So far, Germany has formed 20 energy partnerships with countries including Brazil, China, India, Mexico, South Africa and with north African countries including Algeria, Morocco and Tunisia. Chile and Jordan have major potential for PV and other renewables, due to their geographical location. Jordan wants to modernise and digitise its energy sector so as to be able to tap this potential. Germany and Chile are planning to engage in closer cooperation on renewables and energy efficiency.

SET Award Innovative ideas for the energy transition and for climate change mitigation

Much of the conference time was dedicated to dialogue on best practices and new solutions. Five excellent examples of innovative and effective business models centring on the energy transition and climate change mitigation were awarded with the 2019 Start Up Energy Transition (SET) Award presented by the German Energy Agency (DENA) at the BETD on 9 April. SET is a global initiative that brings together startups with other companies and investors. Some 450 companies from 80 countries submitted their entries, including Berlin-based company Enapter GmbH. This company was awarded the prize for 'low-emission energy generation' for its highly-efficient hydrogen generators which use electrolysis to ensure a safe and flexible production of hydrogen. This hydrogen can be used for many different purposes, including for energy storage, as a fuel, or for heating. The technology is particularly useful for regions that cannot be electrified directly. The goal here is to make hydrogen cheaper than natural gas. Among the winners of the SET awards, there were also companies from Australia, Sweden and Uganda.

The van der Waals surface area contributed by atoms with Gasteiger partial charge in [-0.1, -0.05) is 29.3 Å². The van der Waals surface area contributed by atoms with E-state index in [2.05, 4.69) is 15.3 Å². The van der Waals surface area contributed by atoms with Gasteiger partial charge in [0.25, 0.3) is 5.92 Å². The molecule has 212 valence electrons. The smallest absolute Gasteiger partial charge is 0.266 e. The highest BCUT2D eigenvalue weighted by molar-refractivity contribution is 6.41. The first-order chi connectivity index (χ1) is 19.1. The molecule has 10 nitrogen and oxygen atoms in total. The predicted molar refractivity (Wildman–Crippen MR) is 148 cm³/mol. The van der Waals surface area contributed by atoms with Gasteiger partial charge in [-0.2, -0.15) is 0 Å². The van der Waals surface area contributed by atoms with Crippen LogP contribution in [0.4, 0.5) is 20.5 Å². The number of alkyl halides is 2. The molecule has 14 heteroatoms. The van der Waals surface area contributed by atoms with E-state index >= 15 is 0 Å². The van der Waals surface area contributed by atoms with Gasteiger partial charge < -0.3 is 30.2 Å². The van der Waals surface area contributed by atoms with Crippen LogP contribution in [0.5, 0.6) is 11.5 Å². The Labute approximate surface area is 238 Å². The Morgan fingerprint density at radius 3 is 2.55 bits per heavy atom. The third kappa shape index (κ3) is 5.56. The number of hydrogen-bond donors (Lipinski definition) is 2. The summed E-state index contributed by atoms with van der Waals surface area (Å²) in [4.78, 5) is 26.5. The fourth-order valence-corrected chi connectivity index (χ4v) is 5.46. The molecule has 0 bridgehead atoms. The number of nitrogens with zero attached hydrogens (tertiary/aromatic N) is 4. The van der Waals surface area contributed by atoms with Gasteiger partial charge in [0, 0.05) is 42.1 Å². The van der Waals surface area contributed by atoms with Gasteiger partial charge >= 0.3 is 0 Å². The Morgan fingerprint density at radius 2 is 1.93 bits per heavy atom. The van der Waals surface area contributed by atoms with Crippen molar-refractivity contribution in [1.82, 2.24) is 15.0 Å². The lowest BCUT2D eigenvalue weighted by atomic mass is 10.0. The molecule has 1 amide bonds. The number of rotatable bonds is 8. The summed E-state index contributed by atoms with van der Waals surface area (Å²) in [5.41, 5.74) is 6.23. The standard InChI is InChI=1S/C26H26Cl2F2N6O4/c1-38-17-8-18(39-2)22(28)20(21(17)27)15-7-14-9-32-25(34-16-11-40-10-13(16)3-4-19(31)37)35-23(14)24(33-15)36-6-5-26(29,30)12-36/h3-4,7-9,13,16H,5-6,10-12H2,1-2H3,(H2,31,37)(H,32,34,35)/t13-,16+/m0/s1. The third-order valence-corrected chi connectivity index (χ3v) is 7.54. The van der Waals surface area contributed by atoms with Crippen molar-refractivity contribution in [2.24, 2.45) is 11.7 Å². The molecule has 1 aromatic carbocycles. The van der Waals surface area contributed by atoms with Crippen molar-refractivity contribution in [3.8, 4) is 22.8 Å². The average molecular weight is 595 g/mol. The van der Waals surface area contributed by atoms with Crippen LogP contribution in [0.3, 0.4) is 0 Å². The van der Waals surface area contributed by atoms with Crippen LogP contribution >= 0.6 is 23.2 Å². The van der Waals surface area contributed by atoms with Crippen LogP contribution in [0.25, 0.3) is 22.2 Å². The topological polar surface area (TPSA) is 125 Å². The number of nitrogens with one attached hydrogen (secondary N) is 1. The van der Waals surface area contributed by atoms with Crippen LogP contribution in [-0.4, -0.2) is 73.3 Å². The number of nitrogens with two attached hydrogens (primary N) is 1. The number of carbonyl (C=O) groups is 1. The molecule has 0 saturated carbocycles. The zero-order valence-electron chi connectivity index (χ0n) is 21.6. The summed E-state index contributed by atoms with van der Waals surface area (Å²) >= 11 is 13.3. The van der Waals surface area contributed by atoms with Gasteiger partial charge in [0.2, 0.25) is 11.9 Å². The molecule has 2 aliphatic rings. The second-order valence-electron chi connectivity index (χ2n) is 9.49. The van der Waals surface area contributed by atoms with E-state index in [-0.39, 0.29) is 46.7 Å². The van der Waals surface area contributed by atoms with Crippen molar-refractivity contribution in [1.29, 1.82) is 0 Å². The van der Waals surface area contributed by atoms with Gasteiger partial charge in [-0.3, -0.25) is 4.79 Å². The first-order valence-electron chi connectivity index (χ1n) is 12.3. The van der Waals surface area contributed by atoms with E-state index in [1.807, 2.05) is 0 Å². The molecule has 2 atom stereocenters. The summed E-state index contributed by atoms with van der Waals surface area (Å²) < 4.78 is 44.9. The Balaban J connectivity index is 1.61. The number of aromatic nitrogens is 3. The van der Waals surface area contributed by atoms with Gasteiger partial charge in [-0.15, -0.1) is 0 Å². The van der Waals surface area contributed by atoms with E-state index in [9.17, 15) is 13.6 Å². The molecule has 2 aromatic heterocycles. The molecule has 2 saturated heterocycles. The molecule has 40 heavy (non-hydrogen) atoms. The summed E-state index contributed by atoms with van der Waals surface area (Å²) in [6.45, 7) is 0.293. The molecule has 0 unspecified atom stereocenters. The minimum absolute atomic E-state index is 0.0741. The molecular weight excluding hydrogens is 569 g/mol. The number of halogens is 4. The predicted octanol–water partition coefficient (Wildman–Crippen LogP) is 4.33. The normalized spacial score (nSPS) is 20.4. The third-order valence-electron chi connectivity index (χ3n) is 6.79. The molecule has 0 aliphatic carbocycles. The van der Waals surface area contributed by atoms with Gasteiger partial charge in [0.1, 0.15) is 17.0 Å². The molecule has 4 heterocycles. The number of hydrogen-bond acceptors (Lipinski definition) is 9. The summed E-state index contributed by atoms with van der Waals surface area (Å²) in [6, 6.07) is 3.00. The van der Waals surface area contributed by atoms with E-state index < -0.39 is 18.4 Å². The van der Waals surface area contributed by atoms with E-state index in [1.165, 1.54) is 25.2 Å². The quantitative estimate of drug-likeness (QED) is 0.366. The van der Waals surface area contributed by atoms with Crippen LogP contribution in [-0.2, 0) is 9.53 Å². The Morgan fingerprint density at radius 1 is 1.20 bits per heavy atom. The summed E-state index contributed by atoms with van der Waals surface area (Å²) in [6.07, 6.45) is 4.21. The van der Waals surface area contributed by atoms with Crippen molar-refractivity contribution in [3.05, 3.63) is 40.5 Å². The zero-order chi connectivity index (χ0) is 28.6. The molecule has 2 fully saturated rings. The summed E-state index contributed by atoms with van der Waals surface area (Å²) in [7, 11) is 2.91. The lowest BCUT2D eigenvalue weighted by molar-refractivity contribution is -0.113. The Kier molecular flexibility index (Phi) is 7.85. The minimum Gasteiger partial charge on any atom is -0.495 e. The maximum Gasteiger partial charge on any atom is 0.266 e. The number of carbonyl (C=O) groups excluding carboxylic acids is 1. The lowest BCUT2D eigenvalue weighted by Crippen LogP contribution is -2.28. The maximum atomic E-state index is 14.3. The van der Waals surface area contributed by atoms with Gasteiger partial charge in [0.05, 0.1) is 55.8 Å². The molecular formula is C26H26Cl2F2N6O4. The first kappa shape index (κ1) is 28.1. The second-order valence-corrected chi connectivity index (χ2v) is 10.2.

The BETD conference was hosted by the Federal Government on the premises of the Federal Foreign Office. It was co-organised by the Federal Association for Renewable Energy (BEE), the Federal Solar Industry Association (BSW-Solar), the German Energy Agency (DENA), and consultancy firm eclareon.